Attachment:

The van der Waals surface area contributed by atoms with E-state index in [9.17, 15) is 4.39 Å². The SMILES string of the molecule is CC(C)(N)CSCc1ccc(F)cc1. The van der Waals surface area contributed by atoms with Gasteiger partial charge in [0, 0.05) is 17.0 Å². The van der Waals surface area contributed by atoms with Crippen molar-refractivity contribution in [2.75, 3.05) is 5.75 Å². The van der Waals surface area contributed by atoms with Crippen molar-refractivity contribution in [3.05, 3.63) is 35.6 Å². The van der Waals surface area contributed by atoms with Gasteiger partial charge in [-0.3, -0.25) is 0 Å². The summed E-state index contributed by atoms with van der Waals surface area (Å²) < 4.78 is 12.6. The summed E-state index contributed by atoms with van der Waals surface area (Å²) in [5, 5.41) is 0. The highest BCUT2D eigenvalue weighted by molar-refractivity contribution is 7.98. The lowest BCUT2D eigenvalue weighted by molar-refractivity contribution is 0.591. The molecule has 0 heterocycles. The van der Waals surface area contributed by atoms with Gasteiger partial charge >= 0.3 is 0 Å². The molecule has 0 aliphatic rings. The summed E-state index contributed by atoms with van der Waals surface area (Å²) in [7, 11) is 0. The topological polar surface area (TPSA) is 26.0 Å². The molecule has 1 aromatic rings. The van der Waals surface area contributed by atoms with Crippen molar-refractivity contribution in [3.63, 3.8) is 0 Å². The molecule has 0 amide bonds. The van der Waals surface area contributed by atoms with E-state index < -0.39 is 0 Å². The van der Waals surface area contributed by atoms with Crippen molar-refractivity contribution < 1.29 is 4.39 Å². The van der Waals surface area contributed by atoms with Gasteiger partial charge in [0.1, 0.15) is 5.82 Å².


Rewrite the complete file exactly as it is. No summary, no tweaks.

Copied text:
The van der Waals surface area contributed by atoms with E-state index in [9.17, 15) is 4.39 Å². The SMILES string of the molecule is CC(C)(N)CSCc1ccc(F)cc1. The van der Waals surface area contributed by atoms with Gasteiger partial charge in [0, 0.05) is 17.0 Å². The van der Waals surface area contributed by atoms with Crippen molar-refractivity contribution in [2.75, 3.05) is 5.75 Å². The van der Waals surface area contributed by atoms with Crippen molar-refractivity contribution in [3.05, 3.63) is 35.6 Å². The van der Waals surface area contributed by atoms with Gasteiger partial charge in [-0.3, -0.25) is 0 Å². The summed E-state index contributed by atoms with van der Waals surface area (Å²) < 4.78 is 12.6. The summed E-state index contributed by atoms with van der Waals surface area (Å²) in [5, 5.41) is 0. The highest BCUT2D eigenvalue weighted by molar-refractivity contribution is 7.98. The lowest BCUT2D eigenvalue weighted by molar-refractivity contribution is 0.591. The molecule has 0 heterocycles. The van der Waals surface area contributed by atoms with Gasteiger partial charge >= 0.3 is 0 Å². The molecule has 0 aliphatic rings. The summed E-state index contributed by atoms with van der Waals surface area (Å²) in [7, 11) is 0. The topological polar surface area (TPSA) is 26.0 Å². The molecule has 1 aromatic rings. The van der Waals surface area contributed by atoms with Crippen molar-refractivity contribution in [3.63, 3.8) is 0 Å². The molecule has 0 amide bonds. The van der Waals surface area contributed by atoms with E-state index < -0.39 is 0 Å². The van der Waals surface area contributed by atoms with Crippen molar-refractivity contribution < 1.29 is 4.39 Å². The van der Waals surface area contributed by atoms with Gasteiger partial charge in [0.1, 0.15) is 5.82 Å².